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Arthur & Pat’s summer shack

It’s the first sunny day since Arthur & Pat’s opened for the season, and we’re finally here for breakfast after a long winter’s wait.
If you’ve never been to this Marshfield institution, go before the Food Channel discovers it and you can’t get in the door. It’s the quintessential New England summer shack – but with really fabulous food. The lopsided, ramshackle, weather-beaten red building is pure beach dive (the best Hollywood designers couldn’t do it better) but here’s the thing: The food doesn’t match the picture.This menu isn’t confined to summery boardwalk foods — fried clams, fish & chips, or “nasty dogs” — although it does these classics better than almost anywhere. Chef and co-owner Art D’Allessandro doesn’t let any restaurant concepts confine his passion for serving a genre-busting bill of fare. D’Allessandro cooks the foods he loves, offering daily and special dishes that range from homemade garganelli to a delicate eggplant pesto sandwich layered with slices as thin as crepes, to quinoa and crab.
Mutual friends had raved to me about Arthur & Pat’s for ages before I finally ate there for the first time a couple years ago. And (full disclosure) I knew co-owner De D’Allessandro, the chef’s sister, through said aforementioned friends. I’d also eaten D’Allessandro’s food at a party he’d catered, so I knew how good it was.
What I didn’t know was that D’Allessandro mixes it up right there at the restaurant. I’d assumed his catering was one thing and his short-order restaurant grill work another, but the chef gives it his all, every day. Arthur & Pat’s food (and ambiance) has won the siblings the allegiance of many, including some of the area’s most experienced diners: Tosca chef Kevin Long is a regular, as are Aerosmith’s Joey Kramer and Steven Tyler (who held a party at the restaurant in early April). Flowers on the bar on opening day were a gift from Kramer, whose yellow Ferrari (or other exotic car) is often parked outside.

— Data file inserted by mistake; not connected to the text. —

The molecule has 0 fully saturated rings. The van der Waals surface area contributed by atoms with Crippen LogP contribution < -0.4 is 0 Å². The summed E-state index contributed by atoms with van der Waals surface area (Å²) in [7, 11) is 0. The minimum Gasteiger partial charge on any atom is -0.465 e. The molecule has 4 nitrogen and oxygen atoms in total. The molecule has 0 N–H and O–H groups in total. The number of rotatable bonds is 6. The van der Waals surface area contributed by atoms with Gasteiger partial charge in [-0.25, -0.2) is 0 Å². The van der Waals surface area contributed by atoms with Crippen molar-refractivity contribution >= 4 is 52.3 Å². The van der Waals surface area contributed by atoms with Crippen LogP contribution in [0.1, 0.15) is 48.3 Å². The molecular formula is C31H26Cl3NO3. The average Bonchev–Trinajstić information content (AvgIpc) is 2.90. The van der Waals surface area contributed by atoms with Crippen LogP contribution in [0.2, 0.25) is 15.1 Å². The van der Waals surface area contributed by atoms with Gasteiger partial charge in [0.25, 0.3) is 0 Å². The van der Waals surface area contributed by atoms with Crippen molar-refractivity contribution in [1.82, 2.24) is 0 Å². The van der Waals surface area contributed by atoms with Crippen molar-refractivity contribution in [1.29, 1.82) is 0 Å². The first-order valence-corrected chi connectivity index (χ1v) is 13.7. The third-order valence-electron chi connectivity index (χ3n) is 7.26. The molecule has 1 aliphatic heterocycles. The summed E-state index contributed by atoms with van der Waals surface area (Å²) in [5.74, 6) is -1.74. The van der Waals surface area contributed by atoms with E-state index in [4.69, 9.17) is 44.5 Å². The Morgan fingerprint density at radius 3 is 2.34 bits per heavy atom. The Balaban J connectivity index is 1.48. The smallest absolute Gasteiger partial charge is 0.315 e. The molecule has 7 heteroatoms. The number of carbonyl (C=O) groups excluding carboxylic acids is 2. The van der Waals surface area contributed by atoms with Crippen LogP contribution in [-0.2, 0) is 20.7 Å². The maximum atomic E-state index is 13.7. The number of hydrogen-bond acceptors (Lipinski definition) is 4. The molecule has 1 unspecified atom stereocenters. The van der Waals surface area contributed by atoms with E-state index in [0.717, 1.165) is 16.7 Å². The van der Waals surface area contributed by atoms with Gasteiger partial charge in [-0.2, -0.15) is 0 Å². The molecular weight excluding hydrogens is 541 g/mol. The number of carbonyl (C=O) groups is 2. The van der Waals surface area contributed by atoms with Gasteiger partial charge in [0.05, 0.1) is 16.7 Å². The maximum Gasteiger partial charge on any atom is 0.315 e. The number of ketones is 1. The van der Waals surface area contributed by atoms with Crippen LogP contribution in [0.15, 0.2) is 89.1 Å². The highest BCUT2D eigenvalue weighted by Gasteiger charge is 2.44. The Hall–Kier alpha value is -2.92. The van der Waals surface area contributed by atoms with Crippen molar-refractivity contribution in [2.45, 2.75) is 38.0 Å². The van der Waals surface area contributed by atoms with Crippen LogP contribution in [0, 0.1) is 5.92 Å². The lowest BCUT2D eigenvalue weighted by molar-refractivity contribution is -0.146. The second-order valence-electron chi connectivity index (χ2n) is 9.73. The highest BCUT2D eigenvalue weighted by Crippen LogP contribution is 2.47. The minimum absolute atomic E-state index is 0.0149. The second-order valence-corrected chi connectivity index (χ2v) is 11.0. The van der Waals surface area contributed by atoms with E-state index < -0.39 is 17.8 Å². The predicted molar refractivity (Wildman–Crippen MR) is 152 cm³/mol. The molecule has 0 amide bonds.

Arriving for our first breakfast of the season, the irrepressible De exuberantly guides us through the breakfast menu, which is colorfully posted on walls and ceiling amid various fun photos and Aerosmith memorabilia.
The huevos rancheros kills: great black beans, great guacamole, good, grainy, real whole-wheat toast, perfect eggs, as ordered: yokes runny, whites solid. The special banana bread French toast has us all elbowing each other as we reach for bites, while a stack of blueberry pancakes disappears before I realize it’s been ordered. One of us, on a weekend caprese kick, has a caprese omelet with buffalo mozzarella, fresh basil, and tomato, while a roasted red pepper, provolone, and proscuitto omelet doesn’t last long on the plate.
Lunch, a few days later (late last week), really showcases Arthur & Pat’s versatility.
As De smoozes with longtime customers, Phillip and Valerie Vitali of Scituate, at the next table over, we tuck into an exquisite bowl of lobster soup with a fine sherry perfume, tender chunks of meat, and fresh chives sprinkled on top. It’s hard to move on from that, but one bite of the garlicky shrimp salad and I’m in. This is a wonderful romaine salad with perfectly-cooked, medium shrimp, a light dressing that imparts a mild garlic flavor, and deliciously packed with tasty nuggets: buffalo mozzarella; slightly browned, roasted garlic cloves; inch-long cuts of asparagus; house-roasted sweet red peppers; dry roasted cherry tomatoes; and shaved Parmesiano-Reggiano.
By all accounts, this restaurant’s been going strong since the D’Allessandro’s parents, Arthur and Pat, opened it sometime in the ‘70s. I can’t tell you what year that was because De thinks it was 1972 and Art thinks it was ’78. And although I don’t suppose it matters, Pat’s real name was Olga, which she didn’t like, although she reverted to it in her later years.
In any case, from the look of the old photos of Arthur and Pat on the walls, there’s little doubt that the kids didn’t fall far from the tree. Arthur & Pats has been a friendly, up, easy place to be for somewhere between 32 and 38 years, and with De at the helm, people get to talking.
The Vitali’s and I compare notes on area restaurants, and it’s clear they’ve been around. After starting with fried clams, which are Valerie’s pick for the best in the area, they ask De to choose their lunch for them, to serve them whatever she wants: but she balks.
“What if you don’t like it?” she says.
“That would be a first,” Phillip answers, smiling.
I love this place. It’s classic coastal New England at its most glorious time of the year. It’s spring and summer on a plate; an unpretentious striving for excellence; a good job well done.

So, If you’re reading this on a new spring day and you have any time at all, go for it: Get in your car, smile to yourself, lower your windows, blast your radio, and head to Brant Rock and Arthur & Pat’s. I may be bias, but I doubt very much you’ll be sorry, not for a single minute.

Arthur & Pat’s, open daily 7 a.m. to 3 p.m., 239 Ocean St., Brant Rock, MA 02020, 781-834-9755.
Joan Wilder can be reached at, or follow her at